----- Original Message -----
From: "Bill Burke" <bburke(a)redhat.com>
To: "Stian Thorgersen" <stian(a)redhat.com>
Sent: Monday, February 23, 2015 3:43:11 PM
Subject: Re: [keycloak-dev] How to render claim data entry and display?
On 2/23/2015 9:13 AM, Stian Thorgersen wrote:
> ----- Original Message -----
>> From: "Bill Burke" <bburke(a)redhat.com>
>> To: "Stian Thorgersen" <stian(a)redhat.com>
>> Cc: keycloak-dev(a)lists.jboss.org
>> Sent: Monday, February 23, 2015 2:59:13 PM
>> Subject: Re: [keycloak-dev] How to render claim data entry and display?
>> On 2/23/2015 8:21 AM, Stian Thorgersen wrote:
>>> ----- Original Message -----
>>>> From: "Bill Burke" <bburke(a)redhat.com>
>>>> To: keycloak-dev(a)lists.jboss.org
>>>> Sent: Friday, February 20, 2015 3:15:19 AM
>>>> Subject: [keycloak-dev] How to render claim data entry and display?
>>>> I'm not sure how to render claims within the admin console,
>>>> page, and in the user self service pages. The thing is that
>>>> rendering user metadata can look quite ugly. Address is one example
>>>> where the grouping and ordering of each attribute is important to look
>>>> nice. There are other instances where you need to group types of data
>>>> together (home phone, fax, work phone, mobile). Then there is the
>>>> problem of what claim data do you show on what pages which is harder
>>>> than it seems, for example, registration page might only require a
>>>> mobile number, but admin console and user profile page might want to
>>>> show home, fax, work too. You would end up having to define a data
>>>> model that captured metadata for each page type (registration, user
>>>> profile, and admin console). Finally, if you have generically rendered
>>>> claims, what happens when the user wants to override this rendering and
>>>> put their own formatting, .css types, etc. in?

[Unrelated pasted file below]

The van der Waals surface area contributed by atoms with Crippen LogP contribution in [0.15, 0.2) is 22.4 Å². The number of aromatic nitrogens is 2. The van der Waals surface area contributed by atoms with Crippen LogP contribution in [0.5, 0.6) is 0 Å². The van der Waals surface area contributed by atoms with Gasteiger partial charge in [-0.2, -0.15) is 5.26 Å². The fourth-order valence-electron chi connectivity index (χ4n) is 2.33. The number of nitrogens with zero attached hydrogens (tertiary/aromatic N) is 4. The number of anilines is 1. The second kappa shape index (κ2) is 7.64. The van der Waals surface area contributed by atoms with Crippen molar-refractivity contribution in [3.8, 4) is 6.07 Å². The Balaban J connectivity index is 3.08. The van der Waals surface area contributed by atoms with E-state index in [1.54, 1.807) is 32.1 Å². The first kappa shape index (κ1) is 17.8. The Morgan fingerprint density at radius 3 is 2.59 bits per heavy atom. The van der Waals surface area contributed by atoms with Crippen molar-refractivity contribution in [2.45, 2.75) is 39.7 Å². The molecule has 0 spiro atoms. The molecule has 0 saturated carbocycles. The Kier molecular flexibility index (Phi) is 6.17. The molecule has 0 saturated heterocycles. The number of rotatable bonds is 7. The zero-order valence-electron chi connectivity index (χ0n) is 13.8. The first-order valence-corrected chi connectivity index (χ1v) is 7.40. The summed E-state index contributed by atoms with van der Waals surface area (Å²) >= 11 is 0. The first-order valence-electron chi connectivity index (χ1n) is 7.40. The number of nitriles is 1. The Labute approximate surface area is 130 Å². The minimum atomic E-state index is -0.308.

>>>> This leads me to think that we should just punt to the developer. In
>>>> this case, there would be no data model for claim types and everything
>>>> would be driven simply off of UserModel.attributes. Develoeprs would
>>>> have to extend the admin console and account themes and we would
>>>> a template for referencing UserModel.attribute data within Angular HTML
>>>> (admin console) or Framemaker (account service, registration page).
>>> For registration page and account management I think supporting simple
>>> attributes in the default template would be good enough. Users can then
>>> extend the templates if they need something more. In the future we can
>>> look into creating widgets that can display certain things so users
>>> have to extend the whole template, but just parts of it.
>>> For the admin console it would be best not to require users to extend
>>> We should be able to allow users to view and edit complex attributes (at
>>> least a complex attribute that is a list of simple, rather than complex
>>> complex). Initially we could just display the JSON for the complex
>>> attribute directly, then create an view/editor for it later.
>> I just don't want us spending time implementing and maintaining an HTML
>> editor for something the user will usually be extending a theme for
> Yes, I totally agree, but that wasn't what I proposed though. What I'd
> propose we do is:
> * Admin console - just list claims, sorted by name. For simple types we
> display the value and allow editing with input text. For complex we
> display json and allow editing in textarea. In the future we can add a
> feature that allows view/edit complex attributes directly.
> * Registration and account management - only display simple types. We
> should provide some mechanism for choosing which are displayed and order.
> For complex types or better control on how it's displayed (other than a
> simple list of label, input) users are expected to extend the template. In
> the future we can add a feature that allows extending parts of a template,
> which would make it easier to edit and also maintain in the long run. For
> example instead of overriding the whole registration page a user could
> override just the form part, or even just how a specific claim is
I think users will be extending our themes anyways almost every time
(except the admin console). As, again, anything generically rendered
will look ugly and unprofessional. I started off implementing it the
way you are saying...but then I was like, "This is dumb and will look
I disagree. A lot customization can be done through pure-CSS (have a look at
if you don't believe me) and in the event they need to
modify the HTML they most likely only want to change a small part of it. Requiring users
to override the registration page just to display a dob field for example is not good
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